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Thread: Dean Cornwell
December 25th, 2007 #1
Do you love Dean Cornwell? Are you pissed that you can't find high resolution versions of his work online, and that the only good book on him costs a small fortune?
Well, let's try to fix some of that!
I know there was a Dean Cornwell thread in the lounge some time ago, but again, the images were not as high quality as I would have liked, so here's my stab at it.
I hope people find this thread useful, if nothing else I wanted to share some of this man's amazing work....I wasn't aware of him for a long time, but he quickly became one of my idols, up there with Rubens, Sorolla, Repin and Sargent. So take a gander and be ready to be inspired!
PS. If you are anywhere NEAR the LA public library you should stop by the 2nd floor and see his murals, they're fantastic....and if you see a kid looking up and drooling, sketchbook in hand, wave hello, it's probably me
PSS: if someone will kindly remind me during the year, I'll try to add more images to this
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December 26th, 2007 #2
Oh how wonderful. Excellent contribution Panchosimpson, I haven't heard of this artist till now=D
Sketchbook!! Please help me improve!
December 26th, 2007 #3
"The Following User Says Thank You to panchosimpson For This Useful Post"
...because there wasn't a "God--or Whoever-- bless you" option!
December 26th, 2007 #4
December 29th, 2007 #5
Thanks for posting these !
"There is no such thing as 'accurate drawing'. There is beautiful
drawing, and ugly, and nothing else." JAD Ingres, Ecrits sur l'art
December 29th, 2007 #6
January 4th, 2008 #7
January 4th, 2008 #8
Many thanks for posting these. As a huge Cornwell fan its nice to see such nice large scans and pictures.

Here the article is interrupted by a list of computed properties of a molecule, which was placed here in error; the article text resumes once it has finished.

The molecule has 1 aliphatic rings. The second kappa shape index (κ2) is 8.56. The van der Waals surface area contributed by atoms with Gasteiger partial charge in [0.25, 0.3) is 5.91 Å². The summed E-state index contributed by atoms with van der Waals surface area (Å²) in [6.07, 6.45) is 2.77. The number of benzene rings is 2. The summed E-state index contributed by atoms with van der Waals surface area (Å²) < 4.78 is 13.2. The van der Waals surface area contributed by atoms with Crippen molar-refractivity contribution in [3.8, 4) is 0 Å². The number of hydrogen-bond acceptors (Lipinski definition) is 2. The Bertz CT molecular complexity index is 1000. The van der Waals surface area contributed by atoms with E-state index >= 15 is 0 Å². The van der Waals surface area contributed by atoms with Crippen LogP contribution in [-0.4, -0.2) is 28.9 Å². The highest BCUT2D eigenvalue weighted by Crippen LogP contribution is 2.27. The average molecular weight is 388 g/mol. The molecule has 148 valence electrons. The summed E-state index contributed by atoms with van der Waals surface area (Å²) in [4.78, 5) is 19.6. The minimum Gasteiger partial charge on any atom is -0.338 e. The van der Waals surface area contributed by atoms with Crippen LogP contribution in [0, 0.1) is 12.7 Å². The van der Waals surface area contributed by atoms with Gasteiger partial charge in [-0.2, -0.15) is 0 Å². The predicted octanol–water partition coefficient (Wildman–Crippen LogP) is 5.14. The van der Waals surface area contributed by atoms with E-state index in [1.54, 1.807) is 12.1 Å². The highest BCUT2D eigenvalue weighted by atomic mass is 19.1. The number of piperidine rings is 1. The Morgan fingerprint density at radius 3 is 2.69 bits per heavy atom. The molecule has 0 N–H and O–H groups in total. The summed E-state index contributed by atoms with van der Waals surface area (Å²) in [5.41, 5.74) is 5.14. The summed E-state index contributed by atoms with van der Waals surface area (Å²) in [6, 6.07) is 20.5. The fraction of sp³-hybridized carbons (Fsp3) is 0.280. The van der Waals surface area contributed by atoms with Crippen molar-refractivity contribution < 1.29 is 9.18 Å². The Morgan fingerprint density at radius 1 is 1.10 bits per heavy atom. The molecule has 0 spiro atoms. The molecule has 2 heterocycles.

January 12th, 2008 #9
Dean Cornwell is my all time hero!!! An excellent draftsman and an amazing designer. Second for me is Leyendecker, than Frazetta as designers, but Cornwell inspires the drive for understanding of form and how to organize it to look beautiful. To do all he could is a life long pursuit of mine.
And WOw!!! It's great to be able to see his work without wearing glasses.
Thanks for posting.
January 12th, 2008 #10
Oh man, you are so awesome for doing this.
It's a masochistic kind of pleasure to have so much to study from-- overwhelming amount of amazing material it almost makes my head swim !
And you're right, Dean Cornwell is amazing. Must... study works...
Thanks so much for sharing!
January 12th, 2008 #11
I'm you all liked this thread!
AztcFireFlower: I think it's a tie between Joe Leyendecker and ol' Dean boy for me, and I agree, these men are amazing not only as draftsmen and painters, but also as designers....what I love most about them is that great art did not die with the 19th century as many seem to believe....it just appeared under the guise of "illustration"
Christie: I know what you mean, looking at his works fills me with awe and also makes me wonder if I'll ever achieve such greatness...a boy can dream right?
Anyway, stay tuned guys and gals...i WILL be posting more soon (perhaps even next week)...but I'll be posting links to a photobucket album now or something.....because my computer is brought to its knees trying to open this page up.
August 25th, 2012 #12Registered User
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September 29th, 2012 #13
This is a great resource, thanks for posting. I been watching many of the young talented painters in this forum searching for colors, values and form, dabbing paint without brushing to the form. His brush handling goes along way to energize his figures it also describes texture an important but often over looked quality. Playing with how the brush can move paint, drop it, smear it, push it, lay it, how to double load a brush( with different colors), twisting the brush, rolling it , varying the pressure and running different combinations of these. Thinking of the paint and brush technique as important element in itself is something that can be done right along with your study of the other issues of painting.
Looking at his compositions you see many diagonals ( W's, N's) he uses opposition of posture of one group against the other ie. Jesus and company standing upright opposed to the slumped figures of the sick or the hands on hip of the wary Mexicans opposed to the postures of the uniformed figures which is further expressed by the light and dark and encircling of doubt of the main action. He also use leverage to balance big masses against smaller masses. So much to learn and admire here.
September 29th, 2012 #14